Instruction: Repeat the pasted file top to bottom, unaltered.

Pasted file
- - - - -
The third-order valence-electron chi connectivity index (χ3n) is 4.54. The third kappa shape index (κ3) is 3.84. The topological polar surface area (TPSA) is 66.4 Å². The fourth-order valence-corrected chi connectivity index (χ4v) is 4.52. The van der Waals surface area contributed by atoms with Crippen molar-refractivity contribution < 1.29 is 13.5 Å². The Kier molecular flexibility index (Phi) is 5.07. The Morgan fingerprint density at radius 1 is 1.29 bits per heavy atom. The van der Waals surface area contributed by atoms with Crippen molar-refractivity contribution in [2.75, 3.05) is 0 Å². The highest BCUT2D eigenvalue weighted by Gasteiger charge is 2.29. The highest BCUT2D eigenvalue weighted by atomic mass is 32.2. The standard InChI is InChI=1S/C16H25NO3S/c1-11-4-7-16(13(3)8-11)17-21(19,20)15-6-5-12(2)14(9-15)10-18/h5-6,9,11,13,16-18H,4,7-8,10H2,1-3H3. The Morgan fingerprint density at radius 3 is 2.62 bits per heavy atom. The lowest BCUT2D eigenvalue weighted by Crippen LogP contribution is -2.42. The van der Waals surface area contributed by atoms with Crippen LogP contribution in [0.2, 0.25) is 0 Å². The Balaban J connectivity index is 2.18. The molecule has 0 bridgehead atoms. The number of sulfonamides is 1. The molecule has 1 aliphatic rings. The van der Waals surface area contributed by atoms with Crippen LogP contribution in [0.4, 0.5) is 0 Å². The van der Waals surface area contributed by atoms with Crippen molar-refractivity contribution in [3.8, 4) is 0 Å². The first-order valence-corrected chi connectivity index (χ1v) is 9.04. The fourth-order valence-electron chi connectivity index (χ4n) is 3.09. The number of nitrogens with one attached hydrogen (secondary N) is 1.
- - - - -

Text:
The third-order valence-electron chi connectivity index (χ3n) is 4.54. The third kappa shape index (κ3) is 3.84. The topological polar surface area (TPSA) is 66.4 Å². The fourth-order valence-corrected chi connectivity index (χ4v) is 4.52. The van der Waals surface area contributed by atoms with Crippen molar-refractivity contribution < 1.29 is 13.5 Å². The Kier molecular flexibility index (Phi) is 5.07. The Morgan fingerprint density at radius 1 is 1.29 bits per heavy atom. The van der Waals surface area contributed by atoms with Crippen molar-refractivity contribution in [2.75, 3.05) is 0 Å². The highest BCUT2D eigenvalue weighted by Gasteiger charge is 2.29. The highest BCUT2D eigenvalue weighted by atomic mass is 32.2. The standard InChI is InChI=1S/C16H25NO3S/c1-11-4-7-16(13(3)8-11)17-21(19,20)15-6-5-12(2)14(9-15)10-18/h5-6,9,11,13,16-18H,4,7-8,10H2,1-3H3. The Morgan fingerprint density at radius 3 is 2.62 bits per heavy atom. The lowest BCUT2D eigenvalue weighted by Crippen LogP contribution is -2.42. The van der Waals surface area contributed by atoms with Crippen LogP contribution in [0.2, 0.25) is 0 Å². The Balaban J connectivity index is 2.18. The molecule has 0 bridgehead atoms. The number of sulfonamides is 1. The molecule has 1 aliphatic rings. The van der Waals surface area contributed by atoms with Crippen LogP contribution in [0.4, 0.5) is 0 Å². The van der Waals surface area contributed by atoms with Crippen molar-refractivity contribution in [3.8, 4) is 0 Å². The first-order valence-corrected chi connectivity index (χ1v) is 9.04. The fourth-order valence-electron chi connectivity index (χ4n) is 3.09. The number of nitrogens with one attached hydrogen (secondary N) is 1.